The best hope for reforming the worst Senate

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Have we given up on Senate reform? The debate seems to have drifted down into a muddle about how to fill 22 vacant seats.

This is not good enough. Let us remind ourselves of what the real scandal is. It's the fact that the damn thing costs nearly $100 million a year to run -- or nearly $1 million per senator -- something largely lost amid the expenses scandals of this or that senator.

No matter how tangled are the constitutional knots hindering Senate reform, the process must begin with some sense of direction. Assuming we can't get rid of it (more of that below), the ultimate goal should be to shave it down to a third or less of its present size. Start with reducing P.E.I.'s four senators to one, Nova Scotia's 10 to three and keep doing the math across the country.

Next is the question of how to appoint senators. The Trudeau Liberals have set up an independent body to vet candidates for the 22 seats, but this is only scratching the surface, not to mention avoiding the real issue.

Let me tell you about an illuminating document I fell upon while contemplating all this. It's a comparative study of upper chambers worldwide done at University College, London, England. (Google "upper chambers worldwide" and scroll down to "Second Chambers Overseas -- University College, London".) My takeaway from it is that, among upper houses the world over, we may well have the most ridiculous contraption.

At last count, there were 58 countries with upper houses out of some 178 national parliaments worldwide. In the 29-member OECD rich-country club, 17 have them.

Of the 58, 24 use various forms of direct election to choose members, while 17 have various forms of indirect election (for example, in Germany state governments choose them).

Meanwhile, 15 use direct appointment. And here's the kicker: "However, the only Western industrial country having a wholly appointed upper house is Canada." The other 14 are mostly small island nations, ex-British colonies in the Caribbean and elsewhere. There's only one larger exception -- Thailand -- and it has the decency to require that appointees NOT be of the governing party.

Here's what we should be aiming at: senators elected indirectly by society groups -- municipalities, trade unions, trade associations, environmental groups; any body that can legitimately claim to represent a certain number of people. This would confer the legitimacy that senators now lack. It would be done with little fuss and bother. I'd expect that most provinces would have a couple of hundred or more of these.

The study adds that the main problem is "a lack of public respect for the Senate due to its appointed basis. It is not seen as democratically legitimate. Appointees are seen as recipients of cynical patronage -- particularly as the prime minister only appoints from his own party."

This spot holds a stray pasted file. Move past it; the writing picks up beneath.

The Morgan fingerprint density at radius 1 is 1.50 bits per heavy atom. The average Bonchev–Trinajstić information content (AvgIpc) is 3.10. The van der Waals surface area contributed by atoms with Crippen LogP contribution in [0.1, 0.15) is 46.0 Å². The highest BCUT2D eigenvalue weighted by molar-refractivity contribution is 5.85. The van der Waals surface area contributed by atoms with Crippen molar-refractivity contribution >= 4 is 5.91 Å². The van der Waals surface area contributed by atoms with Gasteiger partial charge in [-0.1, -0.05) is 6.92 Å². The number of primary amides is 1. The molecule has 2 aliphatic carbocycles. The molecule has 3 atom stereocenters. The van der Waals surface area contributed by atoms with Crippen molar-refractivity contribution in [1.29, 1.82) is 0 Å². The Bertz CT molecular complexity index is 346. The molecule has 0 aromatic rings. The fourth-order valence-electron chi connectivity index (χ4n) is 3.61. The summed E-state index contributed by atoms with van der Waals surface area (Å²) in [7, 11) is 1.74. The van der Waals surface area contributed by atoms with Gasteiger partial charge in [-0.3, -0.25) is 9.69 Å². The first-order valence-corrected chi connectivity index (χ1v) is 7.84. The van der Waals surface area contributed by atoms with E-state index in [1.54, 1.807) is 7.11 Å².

Well, yes, we know, but it's interesting to hear someone else say it. Further, "the stigma of an appointed membership means much good work, for example on Senate committees, goes unnoticed."

Here's something else I learned. The Canadian Senate is "formally one of the most powerful second chambers in the world." These powers are mostly constitutional, not least of which is the power to obstruct its own reform. The reason for this is that it's modelled on the British House of Lords as it was in 1867, and it hasn't changed since. Meanwhile, even that old clunker has moved on somewhat. In 1999, under duress, the Lords got rid of a couple of hundred hereditary seats, thanks largely to the sheer power of embarrassment, which may be the best hope for reforming the Canadian Senate as well.

As far as getting rid of the Senate, a poll commissioned by the Harper government last year found Canadians marginally in favour of keeping it. This is consistent with the study, which finds that there is "no clear trend worldwide either towards or away from two-chamber parliaments." Some have been abolished since 1950, but these were in small unitary states -- New Zealand, Denmark, Sweden and Iceland. They seem to be more of a fixed feature in large federal states, where the theory, at least, is of geographic and regional balance (although, as the study points out, in Canada, "despite its nominal provincial basis, there are no links at all between the Senate and provincial governments or parliaments").

In other words, it's a ridiculous thing at every level. If we can't do anything about it, we're just announcing our national impotence, not to mention blowing the better part of $100 million out the window every year.

This column was first published in the Chronicle Herald.

Photo: Adam Gerhard/flickr

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